The scam involved phone calls falsely claiming to be from Social Security and other US agencies
An Indian American man from Chicago has been to three years in federal prison for laundering cash proceeds from a telemarketing scheme that defrauded elderly victims.
Hirenkumar P. Chaudhari, 29, of Des Plaines, Illinois pleaded guilty last year to a federal money laundering charge, according to federal prosecutors.
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In addition to the three-year prison sentence, US District Judge Sara L. Ellis on July 29 ordered Chaudhari to pay $6,500 in restitution to a Massachusetts victim.
Chaudhari used a phony Indian passport, false name, and false address to open multiple bank accounts in the United States to receive money from victims of the telemarketing scheme, John R. Lausch, Jr., US Attorney for the Northern District of Illinois said in a press release..
The scam involved phone calls from people falsely claiming to be associated with, among other agencies, the Social Security Administration and US Department of Justice.
Victims were told their identity had been stolen and that it was necessary to transfer money to various bank accounts, including the accounts opened by Chaudhari.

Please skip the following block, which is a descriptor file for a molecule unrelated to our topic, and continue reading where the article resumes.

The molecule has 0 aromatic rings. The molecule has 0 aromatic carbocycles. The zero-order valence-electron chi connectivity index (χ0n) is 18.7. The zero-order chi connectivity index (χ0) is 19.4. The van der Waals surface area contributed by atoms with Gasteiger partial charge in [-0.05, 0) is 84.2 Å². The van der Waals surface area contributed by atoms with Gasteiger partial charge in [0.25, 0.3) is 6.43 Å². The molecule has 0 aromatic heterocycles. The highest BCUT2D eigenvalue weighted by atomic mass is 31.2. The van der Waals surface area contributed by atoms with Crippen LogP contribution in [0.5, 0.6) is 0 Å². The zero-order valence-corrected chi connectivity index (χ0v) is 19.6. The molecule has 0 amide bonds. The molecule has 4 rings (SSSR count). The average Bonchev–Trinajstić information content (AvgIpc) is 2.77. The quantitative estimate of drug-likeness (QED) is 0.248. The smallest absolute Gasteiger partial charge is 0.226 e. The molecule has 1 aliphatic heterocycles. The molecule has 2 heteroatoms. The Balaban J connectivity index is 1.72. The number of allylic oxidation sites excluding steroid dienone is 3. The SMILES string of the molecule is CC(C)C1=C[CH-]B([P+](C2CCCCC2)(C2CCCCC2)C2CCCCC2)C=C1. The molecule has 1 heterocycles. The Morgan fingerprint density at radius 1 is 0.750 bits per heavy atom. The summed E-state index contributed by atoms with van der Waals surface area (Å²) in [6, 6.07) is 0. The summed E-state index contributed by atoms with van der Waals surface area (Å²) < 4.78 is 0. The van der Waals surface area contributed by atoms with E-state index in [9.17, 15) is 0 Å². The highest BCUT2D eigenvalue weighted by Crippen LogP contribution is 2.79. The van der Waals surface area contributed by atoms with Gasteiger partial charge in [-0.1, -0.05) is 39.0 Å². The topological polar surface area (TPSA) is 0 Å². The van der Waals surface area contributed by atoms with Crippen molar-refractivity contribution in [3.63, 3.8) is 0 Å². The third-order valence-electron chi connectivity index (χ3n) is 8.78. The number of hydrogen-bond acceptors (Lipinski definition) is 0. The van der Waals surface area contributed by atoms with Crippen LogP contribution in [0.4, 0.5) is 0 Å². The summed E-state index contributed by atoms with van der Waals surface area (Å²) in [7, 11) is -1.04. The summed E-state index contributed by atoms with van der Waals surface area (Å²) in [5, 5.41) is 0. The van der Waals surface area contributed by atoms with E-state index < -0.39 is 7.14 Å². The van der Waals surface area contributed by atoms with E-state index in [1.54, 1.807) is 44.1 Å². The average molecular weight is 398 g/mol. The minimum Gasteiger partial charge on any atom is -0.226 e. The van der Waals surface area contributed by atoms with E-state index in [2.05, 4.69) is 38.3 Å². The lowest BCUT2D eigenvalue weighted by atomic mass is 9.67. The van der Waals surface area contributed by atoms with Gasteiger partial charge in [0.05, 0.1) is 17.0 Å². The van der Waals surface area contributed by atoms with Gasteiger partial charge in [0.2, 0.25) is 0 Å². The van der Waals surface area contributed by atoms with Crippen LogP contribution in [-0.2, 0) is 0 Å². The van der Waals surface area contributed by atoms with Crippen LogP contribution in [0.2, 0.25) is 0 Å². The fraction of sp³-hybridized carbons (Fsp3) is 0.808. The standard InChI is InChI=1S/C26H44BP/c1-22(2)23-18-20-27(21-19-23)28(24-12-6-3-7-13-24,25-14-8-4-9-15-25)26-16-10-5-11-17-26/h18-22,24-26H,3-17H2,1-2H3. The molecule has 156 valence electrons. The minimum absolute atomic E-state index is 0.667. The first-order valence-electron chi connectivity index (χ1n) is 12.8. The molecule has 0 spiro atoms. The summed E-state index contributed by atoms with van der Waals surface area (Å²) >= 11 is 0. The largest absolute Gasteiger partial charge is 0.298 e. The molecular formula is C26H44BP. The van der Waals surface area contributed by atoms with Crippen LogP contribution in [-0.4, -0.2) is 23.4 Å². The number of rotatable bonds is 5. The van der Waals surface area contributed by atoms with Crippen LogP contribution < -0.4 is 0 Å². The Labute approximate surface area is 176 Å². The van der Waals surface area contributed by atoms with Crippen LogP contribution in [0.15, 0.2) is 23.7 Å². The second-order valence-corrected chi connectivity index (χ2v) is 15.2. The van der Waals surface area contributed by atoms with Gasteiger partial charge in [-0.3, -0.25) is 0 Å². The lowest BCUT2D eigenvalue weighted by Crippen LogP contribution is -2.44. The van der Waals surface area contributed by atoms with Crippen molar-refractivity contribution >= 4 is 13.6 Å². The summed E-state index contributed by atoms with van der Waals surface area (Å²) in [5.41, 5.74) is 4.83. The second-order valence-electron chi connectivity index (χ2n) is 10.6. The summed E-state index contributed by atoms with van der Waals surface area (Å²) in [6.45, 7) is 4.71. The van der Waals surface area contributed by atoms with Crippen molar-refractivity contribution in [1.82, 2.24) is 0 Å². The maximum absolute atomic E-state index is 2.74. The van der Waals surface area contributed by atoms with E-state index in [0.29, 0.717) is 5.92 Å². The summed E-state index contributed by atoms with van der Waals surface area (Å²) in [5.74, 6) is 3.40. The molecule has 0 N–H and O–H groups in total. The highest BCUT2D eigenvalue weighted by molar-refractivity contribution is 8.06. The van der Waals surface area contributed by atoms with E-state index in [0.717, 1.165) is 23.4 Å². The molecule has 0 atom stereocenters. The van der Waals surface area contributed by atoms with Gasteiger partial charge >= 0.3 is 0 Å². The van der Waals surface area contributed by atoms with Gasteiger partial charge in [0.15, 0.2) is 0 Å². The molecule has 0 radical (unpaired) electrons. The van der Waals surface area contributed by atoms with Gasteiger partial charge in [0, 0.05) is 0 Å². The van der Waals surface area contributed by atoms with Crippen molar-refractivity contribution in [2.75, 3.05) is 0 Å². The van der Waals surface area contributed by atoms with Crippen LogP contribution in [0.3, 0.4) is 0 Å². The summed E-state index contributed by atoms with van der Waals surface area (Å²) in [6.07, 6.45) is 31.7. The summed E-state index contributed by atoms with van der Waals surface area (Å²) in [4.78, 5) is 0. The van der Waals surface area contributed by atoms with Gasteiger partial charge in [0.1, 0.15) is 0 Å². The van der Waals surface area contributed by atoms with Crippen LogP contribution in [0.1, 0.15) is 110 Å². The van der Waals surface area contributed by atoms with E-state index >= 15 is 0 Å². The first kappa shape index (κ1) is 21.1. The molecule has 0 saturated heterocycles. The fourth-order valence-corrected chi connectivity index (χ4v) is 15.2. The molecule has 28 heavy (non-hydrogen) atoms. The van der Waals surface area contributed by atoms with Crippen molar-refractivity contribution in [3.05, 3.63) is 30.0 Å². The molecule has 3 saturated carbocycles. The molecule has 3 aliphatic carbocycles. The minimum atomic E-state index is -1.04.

One of the victims was a retired nurse from Massachusetts who transferred a total of more than $900,000 from her bank and retirement accounts to accounts controlled by Chaudhari or others.
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On April 19, 2018 – one day after Chaudhari opened an account and received a $7,000 transfer from the Massachusetts victim – Chaudhari entered a bank branch in Chicago and withdrew $6,500. Chaudhari engaged in this financial transaction knowing that the money represented proceeds of unlawful activity, the release said.
“The defendant played a pivotal role in a telemarketing scheme by laundering money received directly from elderly victims,” said Lausch. “We will continue to investigate, prosecute, and hold accountable anyone who attempts to scam elderly victims out of a peaceful retirement.”
“This sentence demonstrates our commitment to hold those accountable who participate in unlawful schemes in an effort to use the good name of the Social Security Administration to prey on elderly Americans,” said Gail S. Ennis, Inspector General for the Social Security Administration.
“This individual deliberately created bank accounts using various false identities to manage funds obtained by illegal means. We will continue to work with our investigative partners to combat Social Security-related phone scams and pursue those who swindle our citizens out of their life savings.”
If you believe you or someone you know is a victim of elder fraud, complaints may be filed with the Federal Trade Commission online at www.ftccomplaintassistant.gov, or by calling 877-FTC-HELP, the release said.
More information about the Department of Justice’s efforts to help seniors is available at its Elder Justice Initiative webpage.